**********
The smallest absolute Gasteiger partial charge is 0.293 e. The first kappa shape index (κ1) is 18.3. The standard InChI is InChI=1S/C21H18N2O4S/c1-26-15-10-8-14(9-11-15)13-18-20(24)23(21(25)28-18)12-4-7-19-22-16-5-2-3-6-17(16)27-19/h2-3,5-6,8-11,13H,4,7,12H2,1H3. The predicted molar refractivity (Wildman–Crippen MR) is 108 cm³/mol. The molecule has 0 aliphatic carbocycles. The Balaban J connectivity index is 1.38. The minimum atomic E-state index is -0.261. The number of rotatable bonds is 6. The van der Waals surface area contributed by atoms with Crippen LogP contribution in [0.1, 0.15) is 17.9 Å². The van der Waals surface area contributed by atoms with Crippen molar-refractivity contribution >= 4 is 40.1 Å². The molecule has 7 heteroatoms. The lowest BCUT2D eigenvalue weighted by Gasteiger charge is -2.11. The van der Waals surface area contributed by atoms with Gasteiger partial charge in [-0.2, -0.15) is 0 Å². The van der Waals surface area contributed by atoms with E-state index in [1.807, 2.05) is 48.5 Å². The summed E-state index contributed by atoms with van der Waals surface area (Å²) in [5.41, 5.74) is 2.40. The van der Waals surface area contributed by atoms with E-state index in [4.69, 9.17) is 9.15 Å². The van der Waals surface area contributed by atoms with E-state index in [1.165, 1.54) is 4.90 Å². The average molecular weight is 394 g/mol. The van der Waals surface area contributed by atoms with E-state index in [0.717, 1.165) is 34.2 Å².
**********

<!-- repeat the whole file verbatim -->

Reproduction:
The smallest absolute Gasteiger partial charge is 0.293 e. The first kappa shape index (κ1) is 18.3. The standard InChI is InChI=1S/C21H18N2O4S/c1-26-15-10-8-14(9-11-15)13-18-20(24)23(21(25)28-18)12-4-7-19-22-16-5-2-3-6-17(16)27-19/h2-3,5-6,8-11,13H,4,7,12H2,1H3. The predicted molar refractivity (Wildman–Crippen MR) is 108 cm³/mol. The molecule has 0 aliphatic carbocycles. The Balaban J connectivity index is 1.38. The minimum atomic E-state index is -0.261. The number of rotatable bonds is 6. The van der Waals surface area contributed by atoms with Crippen LogP contribution in [0.1, 0.15) is 17.9 Å². The van der Waals surface area contributed by atoms with Crippen molar-refractivity contribution >= 4 is 40.1 Å². The molecule has 7 heteroatoms. The lowest BCUT2D eigenvalue weighted by Gasteiger charge is -2.11. The van der Waals surface area contributed by atoms with Gasteiger partial charge in [-0.2, -0.15) is 0 Å². The van der Waals surface area contributed by atoms with E-state index in [1.807, 2.05) is 48.5 Å². The summed E-state index contributed by atoms with van der Waals surface area (Å²) in [5.41, 5.74) is 2.40. The van der Waals surface area contributed by atoms with E-state index in [4.69, 9.17) is 9.15 Å². The van der Waals surface area contributed by atoms with E-state index in [1.165, 1.54) is 4.90 Å². The average molecular weight is 394 g/mol. The van der Waals surface area contributed by atoms with E-state index in [0.717, 1.165) is 34.2 Å².